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Terrorism, War and International Law: The Legality of the Use of Force Against Afghanistan in 2001 (eBook)

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ISBN13: 9781317045939
Published: May 2009
Publisher: Ashgate Publishing Ltd
Country of Publication: UK
Format: eBook (ePub)
Price: £79.17 + £15.83 VAT
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This book analyses the legality of the use of force by the US, the UK and their NATO allies against Afghanistan in 2001. The work challenges the main ground for resorting to force, namely, self-defence under Article 51 of the United Nations' Charter, by examining each element of Article 51 that ought to have been satisfied in order to legitimise the use of force. It also examines the wider context, including comparable Security Council resolutions in historic situations as well as modern instances where force has been used, such as against Iraq in 2003 and against Lebanon in 2006. As well as making the case against the legality of the use of force, the book addresses wider questions such as the meaning of 'terrorism' in international law, the changing nature of conflict in the twentieth and twenty-first centuries including the impact of non-state actors and an overview of terrorism trends as well as the evolution of limitations on the resort to force from the League of Nations through to 2001. The book concludes with some insight into the possible future implications for the use of force by states, particularly when force is purportedly justified on the grounds of self-defence.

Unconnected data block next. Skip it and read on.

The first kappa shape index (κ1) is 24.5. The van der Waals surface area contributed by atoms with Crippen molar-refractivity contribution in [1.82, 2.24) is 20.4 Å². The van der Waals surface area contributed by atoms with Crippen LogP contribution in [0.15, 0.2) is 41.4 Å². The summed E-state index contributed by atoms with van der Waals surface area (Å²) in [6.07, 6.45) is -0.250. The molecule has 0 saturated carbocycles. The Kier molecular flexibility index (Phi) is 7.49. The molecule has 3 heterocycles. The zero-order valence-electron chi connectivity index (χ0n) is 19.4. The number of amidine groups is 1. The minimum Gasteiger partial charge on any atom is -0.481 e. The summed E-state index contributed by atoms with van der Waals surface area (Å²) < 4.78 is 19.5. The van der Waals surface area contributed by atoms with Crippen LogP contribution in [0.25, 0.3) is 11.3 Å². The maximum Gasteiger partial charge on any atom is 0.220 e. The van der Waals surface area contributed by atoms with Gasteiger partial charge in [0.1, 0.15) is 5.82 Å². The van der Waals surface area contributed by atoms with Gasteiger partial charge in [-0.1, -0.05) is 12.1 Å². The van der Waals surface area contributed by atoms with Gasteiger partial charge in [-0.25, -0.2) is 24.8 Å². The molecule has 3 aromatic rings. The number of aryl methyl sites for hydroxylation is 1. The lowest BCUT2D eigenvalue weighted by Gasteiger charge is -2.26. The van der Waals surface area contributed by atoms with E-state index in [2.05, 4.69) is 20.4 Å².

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Subjects:
Internet Law, eBooks
Contents:
Preface
Introduction
The changing nature of conflict
A definition of 'terrorism'
Evolution of limitations on the use of force: from the League of Nations to the United Nations - 1919-1944
Evolution of limitations on the use of force: from the United Nations Charter to the present - 1945-2008
The use of force against Afghanistan in 2001
Conclusion
Appendices
Index.